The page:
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The Ending Of The Platform Explained

When the Netflix original film The Platform (El hoyo in its native Spanish) dropped in February 2020, it quickly generated a ton of buzz for its unique dystopian horror setting and the prescient symbolism at the core of the narrative. At first glance, the film appears to be a story of individual greed and the struggle to survive, but as the movie reaches its haunting conclusion, it becomes clear that there's something deeper going on.

At the outset of The Platform, we're introduced to Iván Massagué's Goreng, a new inmate in a vertical prison. At the top, a team of chefs prepare a lavish feast big enough to feed everyone in the hundreds of cells below, and each day, the titular platform containing the food is lowered. The platform stops at each cell for two minutes, and the two prisoners in that cell can eat as much or as little as they want. Of course, those at the top get their fill, while those at the bottom are left with nothing and end up starving. The catch is that the prisoners are assigned a new cell each month, rearranging the pecking order in relation to the platform.

The ambiguous ending of The Platform and the film's metaphorical nature throughout have left many viewers trying to figure out what it all means. Let's run through the symbolism of the movie and what message the filmmakers wanted us to take away from the final moments. Be warned: spoilers are ahead.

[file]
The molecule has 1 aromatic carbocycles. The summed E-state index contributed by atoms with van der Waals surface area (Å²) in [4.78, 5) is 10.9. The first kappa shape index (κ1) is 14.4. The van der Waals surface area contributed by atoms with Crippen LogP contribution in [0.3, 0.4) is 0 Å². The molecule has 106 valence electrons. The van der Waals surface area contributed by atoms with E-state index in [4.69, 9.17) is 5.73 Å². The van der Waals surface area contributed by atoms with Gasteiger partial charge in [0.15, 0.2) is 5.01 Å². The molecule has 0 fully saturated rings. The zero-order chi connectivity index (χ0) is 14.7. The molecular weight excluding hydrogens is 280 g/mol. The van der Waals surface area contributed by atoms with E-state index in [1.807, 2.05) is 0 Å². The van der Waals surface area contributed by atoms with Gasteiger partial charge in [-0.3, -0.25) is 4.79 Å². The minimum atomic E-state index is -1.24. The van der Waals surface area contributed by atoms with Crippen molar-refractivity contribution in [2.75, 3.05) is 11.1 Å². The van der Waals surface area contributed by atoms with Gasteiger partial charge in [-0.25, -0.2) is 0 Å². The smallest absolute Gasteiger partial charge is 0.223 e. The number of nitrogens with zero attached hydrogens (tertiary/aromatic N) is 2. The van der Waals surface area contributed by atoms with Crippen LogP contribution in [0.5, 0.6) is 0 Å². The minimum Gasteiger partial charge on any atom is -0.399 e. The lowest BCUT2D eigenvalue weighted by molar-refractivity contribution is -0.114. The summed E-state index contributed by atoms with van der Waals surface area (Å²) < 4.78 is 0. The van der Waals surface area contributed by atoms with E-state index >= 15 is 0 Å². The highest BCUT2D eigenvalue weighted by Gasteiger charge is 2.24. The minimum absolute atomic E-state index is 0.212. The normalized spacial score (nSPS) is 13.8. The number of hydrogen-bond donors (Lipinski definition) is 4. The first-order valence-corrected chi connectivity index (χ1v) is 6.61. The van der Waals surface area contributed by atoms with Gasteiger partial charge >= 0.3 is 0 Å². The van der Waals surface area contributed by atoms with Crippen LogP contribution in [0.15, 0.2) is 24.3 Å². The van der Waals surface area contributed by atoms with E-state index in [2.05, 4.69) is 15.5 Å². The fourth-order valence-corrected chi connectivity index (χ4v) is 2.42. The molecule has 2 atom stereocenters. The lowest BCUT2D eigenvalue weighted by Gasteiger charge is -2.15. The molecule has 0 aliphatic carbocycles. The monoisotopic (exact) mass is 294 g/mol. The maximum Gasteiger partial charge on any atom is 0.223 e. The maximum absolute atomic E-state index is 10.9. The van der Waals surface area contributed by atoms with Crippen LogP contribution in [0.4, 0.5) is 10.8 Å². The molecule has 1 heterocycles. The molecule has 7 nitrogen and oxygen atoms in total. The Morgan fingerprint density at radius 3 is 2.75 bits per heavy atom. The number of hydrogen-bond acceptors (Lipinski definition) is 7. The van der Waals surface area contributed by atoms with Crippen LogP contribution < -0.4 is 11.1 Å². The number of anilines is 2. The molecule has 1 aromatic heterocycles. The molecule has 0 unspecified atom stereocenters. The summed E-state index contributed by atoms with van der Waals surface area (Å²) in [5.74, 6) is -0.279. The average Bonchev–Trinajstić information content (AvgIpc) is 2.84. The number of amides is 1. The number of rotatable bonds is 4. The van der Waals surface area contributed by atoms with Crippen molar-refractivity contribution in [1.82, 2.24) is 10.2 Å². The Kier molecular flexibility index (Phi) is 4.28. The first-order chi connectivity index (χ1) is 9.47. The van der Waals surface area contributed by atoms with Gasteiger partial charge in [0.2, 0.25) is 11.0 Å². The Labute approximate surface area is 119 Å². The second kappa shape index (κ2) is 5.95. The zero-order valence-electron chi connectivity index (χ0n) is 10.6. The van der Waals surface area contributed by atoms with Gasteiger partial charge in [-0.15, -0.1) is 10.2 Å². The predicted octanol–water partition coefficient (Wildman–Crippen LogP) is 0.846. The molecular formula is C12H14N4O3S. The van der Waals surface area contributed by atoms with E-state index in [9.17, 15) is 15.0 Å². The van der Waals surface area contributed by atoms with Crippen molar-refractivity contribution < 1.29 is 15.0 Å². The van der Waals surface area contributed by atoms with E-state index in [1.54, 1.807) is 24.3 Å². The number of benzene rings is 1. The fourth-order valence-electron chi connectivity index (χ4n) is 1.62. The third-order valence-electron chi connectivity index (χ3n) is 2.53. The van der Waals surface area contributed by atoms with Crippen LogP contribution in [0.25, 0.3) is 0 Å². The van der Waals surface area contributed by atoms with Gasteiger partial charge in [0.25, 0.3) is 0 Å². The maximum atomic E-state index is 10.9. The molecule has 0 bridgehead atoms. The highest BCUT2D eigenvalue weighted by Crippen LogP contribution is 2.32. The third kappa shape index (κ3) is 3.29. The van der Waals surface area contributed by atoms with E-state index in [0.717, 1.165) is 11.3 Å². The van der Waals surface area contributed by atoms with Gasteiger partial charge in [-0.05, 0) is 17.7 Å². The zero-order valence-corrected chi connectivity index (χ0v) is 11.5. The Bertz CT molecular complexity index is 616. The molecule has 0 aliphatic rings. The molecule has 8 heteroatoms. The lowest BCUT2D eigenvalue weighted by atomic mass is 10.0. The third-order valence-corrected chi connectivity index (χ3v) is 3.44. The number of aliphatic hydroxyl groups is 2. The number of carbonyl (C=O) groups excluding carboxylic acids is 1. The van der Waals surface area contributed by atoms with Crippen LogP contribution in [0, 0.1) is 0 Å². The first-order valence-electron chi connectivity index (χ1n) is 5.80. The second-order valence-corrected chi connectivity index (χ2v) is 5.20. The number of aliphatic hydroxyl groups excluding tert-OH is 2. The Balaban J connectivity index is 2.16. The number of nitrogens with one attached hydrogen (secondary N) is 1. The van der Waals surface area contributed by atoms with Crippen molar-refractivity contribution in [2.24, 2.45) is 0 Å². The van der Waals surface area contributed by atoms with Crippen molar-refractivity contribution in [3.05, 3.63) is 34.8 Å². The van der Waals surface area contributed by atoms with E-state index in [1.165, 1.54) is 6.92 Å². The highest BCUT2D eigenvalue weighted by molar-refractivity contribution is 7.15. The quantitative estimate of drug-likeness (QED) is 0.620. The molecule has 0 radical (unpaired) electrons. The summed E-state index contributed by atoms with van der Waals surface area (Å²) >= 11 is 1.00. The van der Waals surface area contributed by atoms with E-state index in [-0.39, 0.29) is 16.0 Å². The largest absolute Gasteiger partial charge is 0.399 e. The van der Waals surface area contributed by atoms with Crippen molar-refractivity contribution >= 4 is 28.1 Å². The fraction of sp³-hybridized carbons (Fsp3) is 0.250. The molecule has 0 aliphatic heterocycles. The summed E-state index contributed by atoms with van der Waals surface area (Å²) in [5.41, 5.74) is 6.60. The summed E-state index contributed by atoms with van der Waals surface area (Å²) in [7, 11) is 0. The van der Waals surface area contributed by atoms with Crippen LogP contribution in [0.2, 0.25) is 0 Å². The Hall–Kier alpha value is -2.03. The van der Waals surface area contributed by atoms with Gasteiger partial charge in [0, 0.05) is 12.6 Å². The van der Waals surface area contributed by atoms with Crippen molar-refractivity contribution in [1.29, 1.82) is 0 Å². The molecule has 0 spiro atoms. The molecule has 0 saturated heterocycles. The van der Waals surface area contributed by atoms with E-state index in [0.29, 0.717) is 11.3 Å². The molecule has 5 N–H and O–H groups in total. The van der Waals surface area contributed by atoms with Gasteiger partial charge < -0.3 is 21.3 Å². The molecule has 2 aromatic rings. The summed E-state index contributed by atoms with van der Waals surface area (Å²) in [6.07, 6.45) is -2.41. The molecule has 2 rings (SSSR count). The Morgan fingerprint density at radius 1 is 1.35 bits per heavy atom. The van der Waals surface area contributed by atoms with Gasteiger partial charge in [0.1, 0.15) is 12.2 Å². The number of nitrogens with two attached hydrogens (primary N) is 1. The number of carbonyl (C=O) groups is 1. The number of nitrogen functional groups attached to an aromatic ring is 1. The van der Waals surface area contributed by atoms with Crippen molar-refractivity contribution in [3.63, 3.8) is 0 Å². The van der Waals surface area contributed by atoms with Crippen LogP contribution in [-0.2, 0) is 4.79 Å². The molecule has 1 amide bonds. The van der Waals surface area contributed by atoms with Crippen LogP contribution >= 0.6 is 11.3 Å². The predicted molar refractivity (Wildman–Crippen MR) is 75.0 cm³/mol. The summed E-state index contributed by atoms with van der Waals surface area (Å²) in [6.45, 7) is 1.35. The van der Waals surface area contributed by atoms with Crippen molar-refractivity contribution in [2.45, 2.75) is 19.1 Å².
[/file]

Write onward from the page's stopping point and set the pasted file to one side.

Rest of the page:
What exactly is the purpose of the prison in The Platform?

We get bits of details about what the purpose of the prison is throughout, but it's not until Goreng meets Imoguiri (Antonia San Juan), who worked for the prison herself before becoming an inmate, that we get a more concrete idea.

Imoguiri tells Goreng that the administration prefers to refer to the pit-like prison as a Vertical Self-Management Center (VSC). She explains that in order for the food to reach all the way down to the lowest levels there needs to be a "spontaneous sense of solidarity" — meaning everyone, without communicating to one another, only takes as much as they need. She seems to imply that the whole purpose of the prison is to create a system in which people can learn to foster this spontaneous sense of solidarity.

However, Goreng proposes a more sinister interpretation: "If that solidarity emerged, they'd know to prevent it happening on the outside." If we are to take Goreng's interpretation of the prison, then it's a small-scale model of a harsh capitalist system that the ruling class is using to test the responses of the proletariat. It's a tool for the rulers, not society as a whole.

What do each of the characters in The Platform represent?

Most of the main characters we meet in The Platform represent archetypes or ideas larger than themselves. For instance, Goreng, who volunteers to enter the pit in order to obtain a college diploma, represents an idealist intellectual. At the beginning of the film, he shames the greed of those who take more than their share when they have the opportunity, but doesn't understand why they do it, as he has yet to spend a month at the bottom of the pit.

Similarly, Imoguiri represents the willfully ignorant bureaucrats upon which a system like the VSC rely in order to function. When Imoguiri enters the pit, it's revealed that she's mostly in the dark as to what actually happens in there. Like Goreng, she attempts to convince the prisoners below her to ration their food, but they don't listen to her pleas.